2
$\begingroup$

The problem:

Two large databases, with ~1M records each, "old customer data" and "new customer data". The data came from different sources and was ingested at different times, so there are many duplicates, but the duplicates might not be exact matches. For example In the old data, the customer was listed as "Michael Smith" but in the new data, they were listed as "Mike Smith" or "M. Smith", or the names match, but the address field is different: How do we now if it is different people with the same name or the same person who changed address?

Approach:

It seems possible to use a supervised learning approach to classify a pair of records as either being duplicates or not.

Question:

Assuming such a model is possible and we have trained it, how would we iterate over the entire data set to produce our predictions?

To apply a supervised approach (or any ML/Probabilistic approach), I can only think of naively examining each pair of records one-by-one, but this means our models would have to iterate through $10^{12}$ records, which doesn't seem feasible even with advanced compute capabilities?

How can one efficiently iterate/search through the combined data set in a situation like this?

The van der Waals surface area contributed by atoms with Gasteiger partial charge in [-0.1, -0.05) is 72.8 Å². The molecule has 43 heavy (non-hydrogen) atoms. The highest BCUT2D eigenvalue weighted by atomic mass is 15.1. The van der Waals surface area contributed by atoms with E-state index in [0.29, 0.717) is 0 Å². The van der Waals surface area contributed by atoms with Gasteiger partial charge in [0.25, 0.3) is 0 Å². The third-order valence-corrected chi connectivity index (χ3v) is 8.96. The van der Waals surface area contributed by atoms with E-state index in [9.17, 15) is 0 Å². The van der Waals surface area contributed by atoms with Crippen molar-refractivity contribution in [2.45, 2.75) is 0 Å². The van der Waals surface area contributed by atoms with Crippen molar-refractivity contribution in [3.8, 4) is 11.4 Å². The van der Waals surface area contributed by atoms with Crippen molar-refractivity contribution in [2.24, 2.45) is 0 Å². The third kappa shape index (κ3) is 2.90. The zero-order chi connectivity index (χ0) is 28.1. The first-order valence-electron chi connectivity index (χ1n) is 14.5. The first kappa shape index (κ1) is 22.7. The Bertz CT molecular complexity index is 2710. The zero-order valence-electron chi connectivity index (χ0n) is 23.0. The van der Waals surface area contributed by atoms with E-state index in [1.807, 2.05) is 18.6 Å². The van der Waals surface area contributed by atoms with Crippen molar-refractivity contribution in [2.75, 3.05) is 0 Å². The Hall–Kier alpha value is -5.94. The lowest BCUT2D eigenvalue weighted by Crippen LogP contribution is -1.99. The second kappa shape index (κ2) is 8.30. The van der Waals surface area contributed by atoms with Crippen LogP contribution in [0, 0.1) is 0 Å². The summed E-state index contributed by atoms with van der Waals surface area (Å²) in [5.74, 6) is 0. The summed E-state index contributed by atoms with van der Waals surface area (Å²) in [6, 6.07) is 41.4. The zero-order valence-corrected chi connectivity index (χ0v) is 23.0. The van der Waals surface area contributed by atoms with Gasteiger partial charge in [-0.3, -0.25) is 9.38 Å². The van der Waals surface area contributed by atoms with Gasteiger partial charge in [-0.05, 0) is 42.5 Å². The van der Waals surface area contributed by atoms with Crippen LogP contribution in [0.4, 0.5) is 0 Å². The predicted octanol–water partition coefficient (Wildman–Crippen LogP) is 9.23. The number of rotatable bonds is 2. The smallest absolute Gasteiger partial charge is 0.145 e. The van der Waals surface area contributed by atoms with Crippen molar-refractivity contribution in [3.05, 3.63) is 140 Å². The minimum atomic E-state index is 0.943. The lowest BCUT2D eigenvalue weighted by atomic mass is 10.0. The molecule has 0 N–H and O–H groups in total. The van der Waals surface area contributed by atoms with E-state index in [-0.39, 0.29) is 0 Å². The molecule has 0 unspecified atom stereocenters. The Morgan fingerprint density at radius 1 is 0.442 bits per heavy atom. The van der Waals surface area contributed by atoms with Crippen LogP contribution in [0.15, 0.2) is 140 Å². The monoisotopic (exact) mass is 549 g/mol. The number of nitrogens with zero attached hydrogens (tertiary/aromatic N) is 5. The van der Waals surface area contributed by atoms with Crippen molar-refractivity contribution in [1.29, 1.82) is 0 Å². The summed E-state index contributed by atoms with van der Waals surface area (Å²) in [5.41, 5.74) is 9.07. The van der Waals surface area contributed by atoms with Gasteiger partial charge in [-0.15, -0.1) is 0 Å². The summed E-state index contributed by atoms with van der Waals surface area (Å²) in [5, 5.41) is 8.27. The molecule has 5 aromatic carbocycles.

$\endgroup$
2
$\begingroup$

This problem is called record linkage and there are methods to avoid iterating the whole cartesian product. The main method I know was called "blocking" and consists in doing a first "rough" pass to create groups of matching candidates (the "blocks"). For example you can create groups which contain at least X n-grams in common. This can be done through one linear iteration through all the entities, storing them in every applicable bin based on their n-grams (an entity can be stored in several bins). I assume that some kind of clustering could also be used to generate the groups of similar entities. Then you end up with multiple groups of smaller size, and you run the cartesian product comparison on every group individually. This can greatly reduce the complexity.

note: I was working on this maybe 10 years ago so there might be more recent approaches.

$\endgroup$

Your Answer

By clicking “Post Your Answer”, you agree to our terms of service, privacy policy and cookie policy

Not the answer you're looking for? Browse other questions tagged or ask your own question.